Likewise, experts know that stress and insomnia can trigger the disease. Sweat also seems to influence it, as well as the use of nylon or wool garments. This disease often occurs in people with food allergies or other types of allergies.

You should also read: The Differences between Atopic and Seborrheic Dermatitis

Symptoms and diagnosis

A woman with atopic dermatitis.

The symptoms of atopic dermatitis include skin lesions with a crusty reddish appearance. The severity varies from patient to patient.

The main symptom of atopic dermatitis is skin lesions. They have a crusted and red appearance. Also, they’re accompanied by very intense and prolonged itching. This often leads to emotional problems due to how bothersome the itching is.

In infants, the lesions are vesicular and exudative. In children, the lesions look dry, leathery, and thick. Also, in adults, the lesions are leathery and are hyper- or hypopigmented. In other words, they either have little or too much color.

Those who suffer from this disease for a prolonged period have an increased risk of developing cataracts between ages 20 and 30. Experts still don’t know why. Also, they’re more likely to develop eczema herpeticum if they contract the herpes simplex virus.

A medical professional can usually diagnose the disease by simply looking at the patient’s skin. A skin examination and analysis of medical history usually suffice. Sometimes, medical professionals do some tests with patches. However, laboratory tests are rarely required.

Are you experiencing symptoms of this condition? If so, you should visit your trusted dermatologist as soon as possible. The professional will be in charge of properly diagnosing and treating you.

  • Garnacho-Saucedo, G., Salido-Vallejo, R., & Moreno-Giménez, J. C. (2013). Actualización en dermatitis atópica. Propuesta de algoritmo de actuación. Actas Dermo-Sifiliográficas, 104(1), 4-16.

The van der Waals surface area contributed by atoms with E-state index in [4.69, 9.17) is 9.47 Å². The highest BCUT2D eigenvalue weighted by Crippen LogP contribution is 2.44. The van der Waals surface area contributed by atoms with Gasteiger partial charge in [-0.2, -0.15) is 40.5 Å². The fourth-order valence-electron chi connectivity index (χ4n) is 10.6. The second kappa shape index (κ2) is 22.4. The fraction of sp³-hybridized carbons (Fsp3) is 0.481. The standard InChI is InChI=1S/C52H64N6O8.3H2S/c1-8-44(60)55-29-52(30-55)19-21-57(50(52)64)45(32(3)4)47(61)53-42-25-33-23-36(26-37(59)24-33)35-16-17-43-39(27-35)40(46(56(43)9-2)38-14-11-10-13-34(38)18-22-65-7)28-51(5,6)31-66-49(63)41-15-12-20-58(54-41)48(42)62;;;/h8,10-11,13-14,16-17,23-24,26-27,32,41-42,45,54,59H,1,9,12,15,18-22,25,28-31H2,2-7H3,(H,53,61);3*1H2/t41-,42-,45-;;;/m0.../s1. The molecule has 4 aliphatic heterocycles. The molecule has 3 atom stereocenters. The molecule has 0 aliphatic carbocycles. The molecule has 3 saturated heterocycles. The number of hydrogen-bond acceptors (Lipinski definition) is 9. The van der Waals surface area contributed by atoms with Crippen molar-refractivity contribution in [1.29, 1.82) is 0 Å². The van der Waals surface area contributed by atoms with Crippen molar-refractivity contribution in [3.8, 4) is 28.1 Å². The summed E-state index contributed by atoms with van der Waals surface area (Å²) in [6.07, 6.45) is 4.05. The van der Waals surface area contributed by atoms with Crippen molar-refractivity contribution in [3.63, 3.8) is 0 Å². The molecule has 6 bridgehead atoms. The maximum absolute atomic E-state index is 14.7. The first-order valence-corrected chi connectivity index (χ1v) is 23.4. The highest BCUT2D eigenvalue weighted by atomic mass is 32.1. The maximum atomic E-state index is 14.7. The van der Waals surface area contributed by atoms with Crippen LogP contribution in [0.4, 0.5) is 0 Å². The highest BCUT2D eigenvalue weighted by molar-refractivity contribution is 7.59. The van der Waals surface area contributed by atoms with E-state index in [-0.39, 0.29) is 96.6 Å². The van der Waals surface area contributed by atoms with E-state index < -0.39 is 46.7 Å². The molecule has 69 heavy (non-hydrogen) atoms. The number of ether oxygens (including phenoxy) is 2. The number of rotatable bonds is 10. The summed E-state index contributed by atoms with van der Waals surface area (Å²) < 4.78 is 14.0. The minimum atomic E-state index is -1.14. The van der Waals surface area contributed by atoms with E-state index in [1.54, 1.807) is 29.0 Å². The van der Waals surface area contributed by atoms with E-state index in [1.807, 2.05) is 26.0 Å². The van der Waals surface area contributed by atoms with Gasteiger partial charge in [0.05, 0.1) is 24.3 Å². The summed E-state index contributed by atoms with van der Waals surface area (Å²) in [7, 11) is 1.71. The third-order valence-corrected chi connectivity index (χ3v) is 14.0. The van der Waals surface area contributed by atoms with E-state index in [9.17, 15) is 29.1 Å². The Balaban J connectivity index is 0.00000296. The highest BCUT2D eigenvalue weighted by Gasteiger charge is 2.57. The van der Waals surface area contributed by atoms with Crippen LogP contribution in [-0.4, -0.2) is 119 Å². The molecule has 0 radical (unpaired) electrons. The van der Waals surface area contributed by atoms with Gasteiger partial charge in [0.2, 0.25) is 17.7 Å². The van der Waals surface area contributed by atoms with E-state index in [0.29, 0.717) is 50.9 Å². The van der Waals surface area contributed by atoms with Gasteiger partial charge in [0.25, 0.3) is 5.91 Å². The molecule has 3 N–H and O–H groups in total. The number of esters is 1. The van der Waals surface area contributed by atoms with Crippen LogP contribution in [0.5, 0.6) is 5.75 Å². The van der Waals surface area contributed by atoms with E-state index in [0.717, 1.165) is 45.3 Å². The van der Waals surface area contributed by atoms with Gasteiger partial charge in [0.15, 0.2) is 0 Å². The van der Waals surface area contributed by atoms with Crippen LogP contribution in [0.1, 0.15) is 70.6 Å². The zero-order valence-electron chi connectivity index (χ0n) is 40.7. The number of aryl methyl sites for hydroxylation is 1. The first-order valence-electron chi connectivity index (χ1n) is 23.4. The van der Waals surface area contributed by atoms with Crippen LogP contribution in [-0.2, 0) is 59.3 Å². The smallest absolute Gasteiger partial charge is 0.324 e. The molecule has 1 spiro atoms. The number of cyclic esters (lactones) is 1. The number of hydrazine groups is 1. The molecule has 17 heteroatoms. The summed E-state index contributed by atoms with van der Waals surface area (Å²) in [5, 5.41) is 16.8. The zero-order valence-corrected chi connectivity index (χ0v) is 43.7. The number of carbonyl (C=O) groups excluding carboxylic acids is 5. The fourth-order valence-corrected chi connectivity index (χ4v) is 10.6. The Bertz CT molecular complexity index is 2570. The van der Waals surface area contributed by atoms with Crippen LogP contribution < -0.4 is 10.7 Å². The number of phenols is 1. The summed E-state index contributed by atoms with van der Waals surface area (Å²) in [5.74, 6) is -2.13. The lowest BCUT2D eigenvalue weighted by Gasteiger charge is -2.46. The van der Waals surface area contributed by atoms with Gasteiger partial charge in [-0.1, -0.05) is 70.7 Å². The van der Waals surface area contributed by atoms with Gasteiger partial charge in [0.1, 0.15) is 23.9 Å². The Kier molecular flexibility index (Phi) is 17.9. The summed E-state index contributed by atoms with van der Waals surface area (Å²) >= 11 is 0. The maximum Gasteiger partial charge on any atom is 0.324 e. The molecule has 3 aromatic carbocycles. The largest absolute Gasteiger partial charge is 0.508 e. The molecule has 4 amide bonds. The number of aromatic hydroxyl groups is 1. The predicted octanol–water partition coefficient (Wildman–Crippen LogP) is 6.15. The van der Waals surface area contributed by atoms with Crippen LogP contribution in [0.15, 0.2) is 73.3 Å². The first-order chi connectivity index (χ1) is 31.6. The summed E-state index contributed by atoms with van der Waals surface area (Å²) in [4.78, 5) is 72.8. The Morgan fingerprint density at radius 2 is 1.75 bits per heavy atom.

• Al-Shobaili HA, Ahmed AA, Alnomair N, Alobead ZA, Rasheed Z. Molecular Genetic of Atopic dermatitis: An Update. Int J Health Sci (Qassim). 2016;10(1):96–120.
  • Barnes KC. An update on the genetics of atopic dermatitis: scratching the surface in 2009. J Allergy Clin Immunol. 2010;125(1):16–31. doi:10.1016/j.jaci.2009.11.008
  • Thomsen SF. Atopic dermatitis: natural history, diagnosis, and treatment. ISRN Allergy. 2014;2014:354250. Published 2014 Apr 2. doi:10.1155/2014/354250
  • Kolb L, Ferrer-Bruker SJ. Atopic Dermatitis. [Updated 2019 Feb 22]. In: StatPearls [Internet]. Treasure Island (FL): StatPearls Publishing; 2019 Jan-. Available from: https://www.ncbi.nlm.nih.gov/books/NBK448071/
  • Kapur S, Watson W, Carr S. Atopic dermatitis. Allergy Asthma Clin Immunol. 2018;14(Suppl 2):52. Published 2018 Sep 12. doi:10.1186/s13223-018-0281-6
  • Wen, H.-J., Chen, P.-C., Chiang, T.-L., Lin, S.-J., Chuang, Y.-L., y Guo, Y.-L. (2009) Predecir el riesgo de dermatitis atópica infantil temprana por factores hereditarios y ambientales. British Journal of Dermatology, 161 (5), 1166-1172. https://doi.org/10.1111/j.1365-2133.2009.09412.x.